September 23, 2014
Today I have managed to combine two assignments into one blog post. The first assignment is the “A to Z Challenge” and we are now up to the letter “L“. I have posted the story in today’s “Longing to Laugh” one year ago. However, I revised almost all of it to fit today’s assignments. The story is as true and accurate an account of my time in the Middle East, as I can remember; the names however, have been changed.
My next assignment is for my Writing 101 class. I am to focus this post on the contrast between two things. Here’s the twist: I am to write the post in the form of a dialogue. Enjoy! Peace, ~v.
“Miss Victoria, it is our tradition. Women do not laugh in public.”
Of all the traditions and customs I had to learn while living in the Middle East, this was the most disturbing. I had been teaching in a remote town in the middle of the Arabian Desert and after six months, I was finally beginning to fit in, until today.
Tears began to well in my eyes as I stammered, “I’m sorry, Miss Da’ad. I didn’t know…” and I let my voice trail off.
“You must not cry, Miss Victoria. I do not mean to hurt you, but we do not laugh in public.”
I knew why the women were not allowed to laugh in public, it was the same reason they wore abayas to cover their bodies and shaylas to cover their heads. It was the same reason they couldn’t leave their homes after dark and the same reason they couldn’t see their sons graduate from high school: Men have no self control.
That is not the official reason, of course. However, I had had enough discussions with my tutor, Mr. Mahmoud, to have reached that conclusion long before Miss Da’ad told me that she longed to laugh.
“So why do Muslim women have to wear the veil, Mr. Mahmoud?” I asked him one evening between lessons.
“The woman must protect her honor, Miss Victoria.”
“You mean without her veil, a Muslim woman has no honor? I don’t get it.”
“No, no. She must be modest in her dress, that will protect her honor.”
“Oh! I see, dressing modestly and wearing the Shayla keeps men from lusting after the women. So really, wearing the veil protects the man’s honor. Well why can’t men protect their own honor?”
“No, no, no Miss Victoria, you are getting it confused! The man, he is not allowed to look at the woman. If he looks at the woman with the lust, the woman has no honor anymore. So she must not draw the man’s stares and she must not look at the man in public, or even at the home, she must cover herself to protect her honor.”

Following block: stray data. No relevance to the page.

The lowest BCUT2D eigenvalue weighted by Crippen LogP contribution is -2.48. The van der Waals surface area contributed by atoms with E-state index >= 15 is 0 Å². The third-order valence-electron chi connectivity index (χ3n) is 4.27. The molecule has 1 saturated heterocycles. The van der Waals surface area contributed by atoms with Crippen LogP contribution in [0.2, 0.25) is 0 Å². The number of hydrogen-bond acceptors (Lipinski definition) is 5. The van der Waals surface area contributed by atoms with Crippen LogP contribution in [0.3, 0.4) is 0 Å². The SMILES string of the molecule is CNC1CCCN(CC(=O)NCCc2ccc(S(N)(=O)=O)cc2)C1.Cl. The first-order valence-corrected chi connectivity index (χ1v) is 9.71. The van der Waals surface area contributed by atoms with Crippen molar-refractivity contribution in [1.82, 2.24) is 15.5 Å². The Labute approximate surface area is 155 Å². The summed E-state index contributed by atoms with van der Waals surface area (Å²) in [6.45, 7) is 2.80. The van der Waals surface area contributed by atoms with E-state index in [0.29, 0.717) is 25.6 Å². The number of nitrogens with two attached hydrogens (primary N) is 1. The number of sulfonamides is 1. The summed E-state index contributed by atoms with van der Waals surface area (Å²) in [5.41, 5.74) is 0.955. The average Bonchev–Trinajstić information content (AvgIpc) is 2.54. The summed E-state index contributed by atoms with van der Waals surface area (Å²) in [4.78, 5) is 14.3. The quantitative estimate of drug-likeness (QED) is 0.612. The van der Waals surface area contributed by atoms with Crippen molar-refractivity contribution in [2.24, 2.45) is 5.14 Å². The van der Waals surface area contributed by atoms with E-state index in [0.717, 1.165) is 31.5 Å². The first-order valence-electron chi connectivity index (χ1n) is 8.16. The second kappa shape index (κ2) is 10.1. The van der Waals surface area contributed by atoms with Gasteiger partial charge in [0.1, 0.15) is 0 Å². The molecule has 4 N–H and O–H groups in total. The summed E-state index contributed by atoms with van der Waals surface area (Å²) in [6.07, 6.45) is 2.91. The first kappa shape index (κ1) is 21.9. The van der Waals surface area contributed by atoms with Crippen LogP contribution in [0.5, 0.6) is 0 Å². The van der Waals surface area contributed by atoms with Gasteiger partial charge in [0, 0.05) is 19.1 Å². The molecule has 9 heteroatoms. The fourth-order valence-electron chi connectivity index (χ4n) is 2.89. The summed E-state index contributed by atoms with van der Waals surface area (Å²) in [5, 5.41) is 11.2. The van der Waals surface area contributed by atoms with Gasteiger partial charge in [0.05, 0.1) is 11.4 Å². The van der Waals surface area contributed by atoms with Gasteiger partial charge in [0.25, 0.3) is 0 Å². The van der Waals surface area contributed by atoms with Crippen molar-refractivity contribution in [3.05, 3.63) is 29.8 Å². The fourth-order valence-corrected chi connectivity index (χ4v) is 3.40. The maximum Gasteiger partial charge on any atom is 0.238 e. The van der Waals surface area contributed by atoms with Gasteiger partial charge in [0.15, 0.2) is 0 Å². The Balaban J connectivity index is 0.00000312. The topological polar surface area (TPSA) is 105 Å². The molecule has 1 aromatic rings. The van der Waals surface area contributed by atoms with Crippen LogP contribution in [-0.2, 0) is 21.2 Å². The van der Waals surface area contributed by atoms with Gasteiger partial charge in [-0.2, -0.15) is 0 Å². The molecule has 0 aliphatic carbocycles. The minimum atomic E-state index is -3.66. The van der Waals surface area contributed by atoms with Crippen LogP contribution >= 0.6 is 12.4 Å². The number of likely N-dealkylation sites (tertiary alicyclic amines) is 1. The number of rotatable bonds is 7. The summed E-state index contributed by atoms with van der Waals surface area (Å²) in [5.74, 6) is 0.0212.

“Wait!” I said, a little more loudly that I had wanted to. “Even in her own home she is not allowed to uncover herself?”
“Of course not. What if her husband brings home a friend? What if her uncle makes a visit? She cannot make the mistake and uncover her modesty. If she makes the man to look at her, she loses her honor.”
“It would be an honest mistake if that happened. Her honor wouldn’t be lost. Anyway, if that happened, it would be the man who steals her honor, not the woman who loses it. See the difference?”
“Miss Victoria, the woman must protect herself. Even in her own home. The man, he does not have the will to look away. The man, he is not responsible to keep the honor. If the man has lust because the woman, she is not covered, the woman has failed to do her duty. The man cannot be expected to look away! And then what? He see the woman, uncovered, and he has the lustful thoughts and the man, he cannot control his thoughts. No, no Miss Victoria, the woman, she is responsible for keeping her honor pure.”
“But she has no control over what men are thinking when they look at her, whether she is covered up or not! If a man sees a woman without her Shayla, he should quickly cover his eyes if he has no self-control. It is the man’s responsibility to control his thoughts and protect the woman’s honor.”
“So, that is how it is in the West? The woman, she is allowed to do whatever and the man, he must protect her honor and control his thoughts and actions? She is allowed to make the man to lust after her? She can stop this, she can save the man and herself if she wants to! The woman must protect herself and she must protect the man. The man cannot help himself, it is the woman who must protect them both. It is not the man’s fault. The woman must not draw the attention to her. It is because of he that the man has not pure thoughts. It is because of her that the man, he cannot control himself. It is because of the woman that the man does not respect and honor her. The Muslim man, he respects the women and he honors the women, but the Muslim man, he cannot be responsible for what he thinks and what he does if the woman does not protect herself.”
So there it was, the fault in the logic of Muslim society. Intellectually, I had known it all along. Women wore the veil because they had to protect the men, not themselves. And here I was, apologizing to Miss Da’ad for my shortsightedness.
“Of course I shouldn’t laugh in public, Miss Da’ad. I did not mean to draw attention.”
“No, no Miss Victoria, keep laughing. The Muslim women, we cannot laugh. But you my sister, you must never stop laughing. Never stop laughing my sister, because when you laugh, you are laughing for all of us.”
And so I laugh. I laugh long and I laugh loud, hoping that the sounds will reach across the miles and into the patient ears of my sisters in the Middle East who are longing to laugh out loud.
The following was posted in Al Arabiya newspaper September 23, 2014: